Background and Objectives:
Language-induced grip force modulation (LGFM) can be used to better understand the link between language and motor functions as an expression of embodied language. However, the contribution of each brain hemisphere to LGFM is still unclear. Using six different action verbs as stimuli, this study evaluated the grip force modulation of the left hand in a unimanual task to characterize the left and right hemispheres’ contributions. Materials and Methods:
Left-hand LGFM of 20 healthy and consistently right-handed subjects was evaluated using the verbs “to write”, “to hold”, “to pull” (left-lateralized central processing actions), “to draw”, “to tie”, and “to drive” (bihemispheric central processing actions) as linguistic stimuli. The time between the word onset and the first interval of statistical significance regarding the baseline (here as reaction time, RT) was also measured. Results:
The six verbs produced LGFM. The modulation intensity was similar for the six verbs, but the RT was variable. The verbs “to draw”, “to tie”, and “to drive”, whose central processing of the described action is bihemispheric, showed a longer RT compared to the other verbs. Conclusions:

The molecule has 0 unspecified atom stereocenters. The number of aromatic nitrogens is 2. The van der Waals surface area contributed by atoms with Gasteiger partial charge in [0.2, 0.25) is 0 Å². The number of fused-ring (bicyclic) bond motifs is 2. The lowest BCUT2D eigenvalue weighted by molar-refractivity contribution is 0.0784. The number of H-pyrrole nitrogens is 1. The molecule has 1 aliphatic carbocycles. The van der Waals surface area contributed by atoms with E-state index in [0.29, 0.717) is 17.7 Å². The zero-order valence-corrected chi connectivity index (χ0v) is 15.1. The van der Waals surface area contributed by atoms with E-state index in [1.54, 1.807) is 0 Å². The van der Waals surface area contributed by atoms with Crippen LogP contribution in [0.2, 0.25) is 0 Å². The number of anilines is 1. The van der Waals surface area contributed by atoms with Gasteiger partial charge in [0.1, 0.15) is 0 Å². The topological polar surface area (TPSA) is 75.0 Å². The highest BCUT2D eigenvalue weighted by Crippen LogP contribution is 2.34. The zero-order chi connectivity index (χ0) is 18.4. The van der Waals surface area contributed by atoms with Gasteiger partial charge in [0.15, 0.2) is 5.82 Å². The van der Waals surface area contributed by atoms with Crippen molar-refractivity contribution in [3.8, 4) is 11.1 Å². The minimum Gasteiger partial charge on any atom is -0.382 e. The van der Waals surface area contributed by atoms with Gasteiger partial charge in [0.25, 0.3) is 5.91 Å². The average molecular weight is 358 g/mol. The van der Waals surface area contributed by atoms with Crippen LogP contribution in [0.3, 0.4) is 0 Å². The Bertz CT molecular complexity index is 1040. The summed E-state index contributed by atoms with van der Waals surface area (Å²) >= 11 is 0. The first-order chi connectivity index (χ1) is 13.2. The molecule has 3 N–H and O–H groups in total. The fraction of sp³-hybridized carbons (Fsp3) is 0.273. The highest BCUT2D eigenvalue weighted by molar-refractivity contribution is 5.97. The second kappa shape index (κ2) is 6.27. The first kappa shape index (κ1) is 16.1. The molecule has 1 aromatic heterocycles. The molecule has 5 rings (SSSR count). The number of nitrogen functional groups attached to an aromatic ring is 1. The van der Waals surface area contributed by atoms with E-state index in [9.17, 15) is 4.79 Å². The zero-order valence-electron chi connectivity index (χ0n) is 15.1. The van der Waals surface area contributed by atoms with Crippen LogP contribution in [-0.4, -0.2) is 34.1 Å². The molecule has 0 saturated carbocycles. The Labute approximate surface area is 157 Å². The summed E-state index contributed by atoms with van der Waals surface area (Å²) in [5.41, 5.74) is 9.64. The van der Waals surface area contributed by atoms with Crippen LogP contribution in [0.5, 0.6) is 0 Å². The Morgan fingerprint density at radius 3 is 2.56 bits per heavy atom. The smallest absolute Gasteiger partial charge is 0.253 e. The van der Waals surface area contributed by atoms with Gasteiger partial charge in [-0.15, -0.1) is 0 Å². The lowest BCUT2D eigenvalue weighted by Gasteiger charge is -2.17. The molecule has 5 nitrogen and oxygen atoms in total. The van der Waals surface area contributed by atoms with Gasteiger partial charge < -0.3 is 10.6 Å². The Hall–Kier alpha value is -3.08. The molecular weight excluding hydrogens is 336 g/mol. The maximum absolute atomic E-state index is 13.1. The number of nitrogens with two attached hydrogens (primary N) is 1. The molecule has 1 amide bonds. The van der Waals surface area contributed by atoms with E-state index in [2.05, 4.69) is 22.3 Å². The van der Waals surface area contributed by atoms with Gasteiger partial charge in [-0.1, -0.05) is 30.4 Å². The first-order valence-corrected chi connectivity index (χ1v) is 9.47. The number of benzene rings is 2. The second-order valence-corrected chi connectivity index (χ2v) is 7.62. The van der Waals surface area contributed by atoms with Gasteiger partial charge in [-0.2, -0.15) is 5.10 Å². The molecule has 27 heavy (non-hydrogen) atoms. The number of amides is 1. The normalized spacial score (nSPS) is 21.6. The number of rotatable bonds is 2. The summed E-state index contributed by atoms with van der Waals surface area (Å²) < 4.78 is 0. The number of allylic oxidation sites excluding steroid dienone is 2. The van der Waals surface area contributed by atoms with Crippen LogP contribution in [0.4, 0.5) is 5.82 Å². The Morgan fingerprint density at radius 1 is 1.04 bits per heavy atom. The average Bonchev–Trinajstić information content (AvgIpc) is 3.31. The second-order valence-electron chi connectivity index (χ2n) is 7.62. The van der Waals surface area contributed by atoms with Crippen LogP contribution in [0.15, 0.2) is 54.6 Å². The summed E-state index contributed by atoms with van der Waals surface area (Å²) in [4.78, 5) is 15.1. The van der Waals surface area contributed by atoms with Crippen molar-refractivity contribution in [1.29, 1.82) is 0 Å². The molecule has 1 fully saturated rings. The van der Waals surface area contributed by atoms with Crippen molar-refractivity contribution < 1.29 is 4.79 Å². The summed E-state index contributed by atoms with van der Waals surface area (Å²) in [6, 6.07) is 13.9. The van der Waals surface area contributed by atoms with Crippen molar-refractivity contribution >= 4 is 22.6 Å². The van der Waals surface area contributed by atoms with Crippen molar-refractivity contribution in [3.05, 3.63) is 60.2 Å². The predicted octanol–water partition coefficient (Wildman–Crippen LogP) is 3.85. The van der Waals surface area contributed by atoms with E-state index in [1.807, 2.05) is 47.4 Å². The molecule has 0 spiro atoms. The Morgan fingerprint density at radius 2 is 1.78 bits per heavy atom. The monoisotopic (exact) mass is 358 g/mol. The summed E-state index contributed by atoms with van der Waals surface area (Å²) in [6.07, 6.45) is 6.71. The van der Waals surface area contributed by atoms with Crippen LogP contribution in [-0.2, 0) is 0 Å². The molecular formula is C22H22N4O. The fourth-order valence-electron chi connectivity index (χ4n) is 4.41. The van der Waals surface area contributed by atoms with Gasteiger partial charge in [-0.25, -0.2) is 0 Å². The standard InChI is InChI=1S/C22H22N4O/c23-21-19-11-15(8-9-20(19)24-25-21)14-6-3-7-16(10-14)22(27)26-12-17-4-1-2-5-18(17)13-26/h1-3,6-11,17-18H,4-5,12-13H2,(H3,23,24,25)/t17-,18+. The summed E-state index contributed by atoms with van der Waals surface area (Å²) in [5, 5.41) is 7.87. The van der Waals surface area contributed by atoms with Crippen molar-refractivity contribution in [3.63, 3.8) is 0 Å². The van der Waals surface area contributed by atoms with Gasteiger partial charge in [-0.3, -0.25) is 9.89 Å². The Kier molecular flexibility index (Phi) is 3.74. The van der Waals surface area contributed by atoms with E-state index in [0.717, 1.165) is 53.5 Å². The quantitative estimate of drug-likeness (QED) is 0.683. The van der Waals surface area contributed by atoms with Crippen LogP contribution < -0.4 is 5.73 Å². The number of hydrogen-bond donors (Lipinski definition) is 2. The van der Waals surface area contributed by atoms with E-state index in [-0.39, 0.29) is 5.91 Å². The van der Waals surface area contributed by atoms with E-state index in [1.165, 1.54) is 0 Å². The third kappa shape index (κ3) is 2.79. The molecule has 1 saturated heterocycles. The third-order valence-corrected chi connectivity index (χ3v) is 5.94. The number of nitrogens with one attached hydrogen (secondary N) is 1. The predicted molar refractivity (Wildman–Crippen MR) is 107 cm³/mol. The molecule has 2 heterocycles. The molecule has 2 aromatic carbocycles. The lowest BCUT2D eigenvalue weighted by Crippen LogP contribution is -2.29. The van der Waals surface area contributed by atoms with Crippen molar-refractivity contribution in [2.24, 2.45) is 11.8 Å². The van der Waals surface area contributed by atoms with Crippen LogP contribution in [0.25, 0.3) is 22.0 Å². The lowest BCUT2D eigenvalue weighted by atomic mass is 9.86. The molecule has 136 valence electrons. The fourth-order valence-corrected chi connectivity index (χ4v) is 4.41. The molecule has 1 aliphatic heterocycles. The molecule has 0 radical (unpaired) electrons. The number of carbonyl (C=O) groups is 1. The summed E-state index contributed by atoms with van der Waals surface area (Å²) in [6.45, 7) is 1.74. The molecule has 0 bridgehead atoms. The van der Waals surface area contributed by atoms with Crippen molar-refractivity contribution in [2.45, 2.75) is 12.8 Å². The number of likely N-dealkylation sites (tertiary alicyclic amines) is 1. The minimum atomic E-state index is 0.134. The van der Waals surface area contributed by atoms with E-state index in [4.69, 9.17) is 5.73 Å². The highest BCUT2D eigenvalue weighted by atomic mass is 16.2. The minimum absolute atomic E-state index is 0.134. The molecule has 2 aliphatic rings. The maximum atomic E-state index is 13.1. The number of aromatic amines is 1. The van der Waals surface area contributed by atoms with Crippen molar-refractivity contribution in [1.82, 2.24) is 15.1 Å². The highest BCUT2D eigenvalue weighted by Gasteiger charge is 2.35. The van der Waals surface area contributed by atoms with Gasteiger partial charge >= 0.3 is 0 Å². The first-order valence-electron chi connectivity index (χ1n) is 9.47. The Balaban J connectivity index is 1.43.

The possibility of a given manual action being performed by the left hand in consistent right-handers does not interfere with the occurrence of LGFM when the descriptor verb of this action is used as a linguistic stimulus, even if the possibility is remote. Therefore, LGFM seems to mainly rely on the left hemisphere, while a greater activation of the right hemisphere in action processing appears to slow the increase in LGFM intensity.
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